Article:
25 March 2003
and Autism, Beyond the Fear Factors
By Jane E. Brody
the years, any number of coincidental findings have suggested that
exposure to a particular substance may cause a certain illness.
But under the critical eye of careful research, most of these apparent
associations turn out to have no cause-and-effect relationship.
suspicion that vaccines given to infants and children can cause
autism is one such association, with attention directed at the vaccines
that use the preservative thimerosal, which contains mercury.
have poked many holes in this theory, which arose because of two
facts: that mercury is a known neurotoxin and that symptoms of autism
typically appeared soon after children were given vaccines containing
the final "i" has yet to be dotted on this question, overwhelming
evidence so far suggests that thimerosal poses no significant threat
to the developing brain.
on the side of caution three years ago, vaccine makers stopped using
thimerosal to prevent microbial contamination of certain vaccines
given to infants and small children, although none of the existing
batches were recalled and remained in use until supplies ran out.
Also, thimerosal is still used in flu vaccine, which is now recommended
for otherwise healthy children ages 6 months to 2 years.
It is easy for parents to become convinced that thimerosal is the
culprit in the current rise in autism rates if they consider only
the arguments presented by those who believe in this association.
it is important to review the evidence that experts have marshaled
against it, which is described in the current issue of the journal
Pediatrics by two neuropathologists, Dr. Karin B. Nelson of the
National Institute of Neurological Disorders and Stroke and Dr.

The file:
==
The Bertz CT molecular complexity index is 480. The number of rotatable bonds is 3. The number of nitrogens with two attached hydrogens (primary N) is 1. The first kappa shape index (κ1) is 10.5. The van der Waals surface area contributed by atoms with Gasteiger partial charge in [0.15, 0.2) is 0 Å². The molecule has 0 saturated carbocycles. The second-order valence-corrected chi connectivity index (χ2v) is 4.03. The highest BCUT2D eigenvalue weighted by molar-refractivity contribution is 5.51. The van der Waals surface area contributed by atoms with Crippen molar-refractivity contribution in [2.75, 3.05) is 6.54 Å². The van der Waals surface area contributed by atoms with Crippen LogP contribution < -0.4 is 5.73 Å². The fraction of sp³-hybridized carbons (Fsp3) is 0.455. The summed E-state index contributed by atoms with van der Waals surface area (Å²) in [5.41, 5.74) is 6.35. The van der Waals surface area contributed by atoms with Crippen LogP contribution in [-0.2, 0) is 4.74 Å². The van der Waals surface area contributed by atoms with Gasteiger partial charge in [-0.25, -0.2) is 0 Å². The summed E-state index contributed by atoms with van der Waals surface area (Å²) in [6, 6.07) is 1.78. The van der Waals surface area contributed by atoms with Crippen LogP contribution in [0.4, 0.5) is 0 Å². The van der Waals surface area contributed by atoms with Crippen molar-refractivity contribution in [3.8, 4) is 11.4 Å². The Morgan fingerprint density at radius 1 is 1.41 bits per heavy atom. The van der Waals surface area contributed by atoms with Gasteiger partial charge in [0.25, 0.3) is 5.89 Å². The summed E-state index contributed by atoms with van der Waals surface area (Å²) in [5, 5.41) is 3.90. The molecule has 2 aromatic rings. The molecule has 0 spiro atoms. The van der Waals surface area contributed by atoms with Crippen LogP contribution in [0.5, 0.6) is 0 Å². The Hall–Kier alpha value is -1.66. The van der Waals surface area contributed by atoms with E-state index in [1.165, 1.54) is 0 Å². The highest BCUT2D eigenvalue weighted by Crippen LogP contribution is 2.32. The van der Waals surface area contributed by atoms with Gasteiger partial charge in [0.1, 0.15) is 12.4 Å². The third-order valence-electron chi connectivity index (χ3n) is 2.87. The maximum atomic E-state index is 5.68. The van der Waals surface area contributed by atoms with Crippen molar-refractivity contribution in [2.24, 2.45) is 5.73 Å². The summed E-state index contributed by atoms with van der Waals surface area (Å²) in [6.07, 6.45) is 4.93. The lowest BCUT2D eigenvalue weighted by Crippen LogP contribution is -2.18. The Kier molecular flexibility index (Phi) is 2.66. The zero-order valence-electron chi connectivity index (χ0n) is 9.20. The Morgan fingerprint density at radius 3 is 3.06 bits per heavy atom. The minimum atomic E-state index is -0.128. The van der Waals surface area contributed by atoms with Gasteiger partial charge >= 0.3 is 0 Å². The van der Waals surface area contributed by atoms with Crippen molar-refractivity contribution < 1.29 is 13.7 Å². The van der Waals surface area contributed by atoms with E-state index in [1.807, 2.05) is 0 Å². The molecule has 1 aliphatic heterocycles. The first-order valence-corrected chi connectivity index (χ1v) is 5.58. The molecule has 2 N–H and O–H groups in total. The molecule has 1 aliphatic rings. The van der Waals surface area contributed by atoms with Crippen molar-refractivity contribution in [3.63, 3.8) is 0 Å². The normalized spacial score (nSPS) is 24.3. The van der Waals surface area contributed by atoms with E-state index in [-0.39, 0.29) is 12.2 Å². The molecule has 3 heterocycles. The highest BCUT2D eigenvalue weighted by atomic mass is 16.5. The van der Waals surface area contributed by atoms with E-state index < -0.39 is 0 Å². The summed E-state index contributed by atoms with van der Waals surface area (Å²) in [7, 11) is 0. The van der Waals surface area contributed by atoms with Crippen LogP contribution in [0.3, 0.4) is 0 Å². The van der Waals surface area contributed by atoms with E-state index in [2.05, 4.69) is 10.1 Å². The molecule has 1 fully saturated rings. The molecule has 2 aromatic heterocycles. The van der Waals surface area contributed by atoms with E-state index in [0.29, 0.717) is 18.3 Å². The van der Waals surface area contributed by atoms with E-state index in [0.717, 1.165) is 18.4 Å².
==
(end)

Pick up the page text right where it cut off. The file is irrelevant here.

Margaret L. Bauman of Harvard Medical School.
October 2001, a 15-member expert panel of the Institute of Medicine,
an arm of the National Academy of Sciences, concluded that there
was not enough evidence to prove or disprove a link between thimerosal
Dr. Marie C. McCormick, the Harvard professor of maternal and child
health who led the panel, suggested that parents ask their doctors
to use mercury-free vaccines. But, she said, even if they are not
available, parents should still have their children vaccinated.
diseases that vaccines prevent can cause severe illness, brain damage
and even death, and these real risks are far greater than anything
that may be imagined to result from the vaccines themselves.
be sure, the numbers of reported cases of autism and its milder
forms are alarming: an increase from about 1 child in 2,000 before
1970 to a prevalence today of 1 in 500, 1 in 250 and possibly even
1 in 150, according to various estimates.
accounts for the change remains a mystery: some environmental agent
may be acting on the brains of susceptible children, or the change
may simply reflect better recognition and diagnosis.
has been used to protect vaccines since the 1930's. But the change
in diagnosis rates of autism has coincided with an increased exposure
of American infants to vaccines preserved with thimerosal, which
have included Haemophilus influenzae (HiB), hepatitis B, diphtheria
and tetanus. This preservative is also used in some immunoglobulins
given to pregnant Rh-negative women and some over-the-counter eardrops
and nasal sprays.
children who are found to be autistic appear normal for their first
months or year, then they seem to lose natural developmental landmarks.
Many parents of affected children have noted that this reversal
occurs suddenly or gradually soon after the vaccinations received
in the child's first 15 months. But Dr. Nelson and Dr. Bauman point
out that "age of onset of symptoms can be highly misleading
as an indicator that some environmental event has caused or precipitated
example, in two disorders known to be caused solely by a defect
in a single gene, a period of normal development occurs before symptoms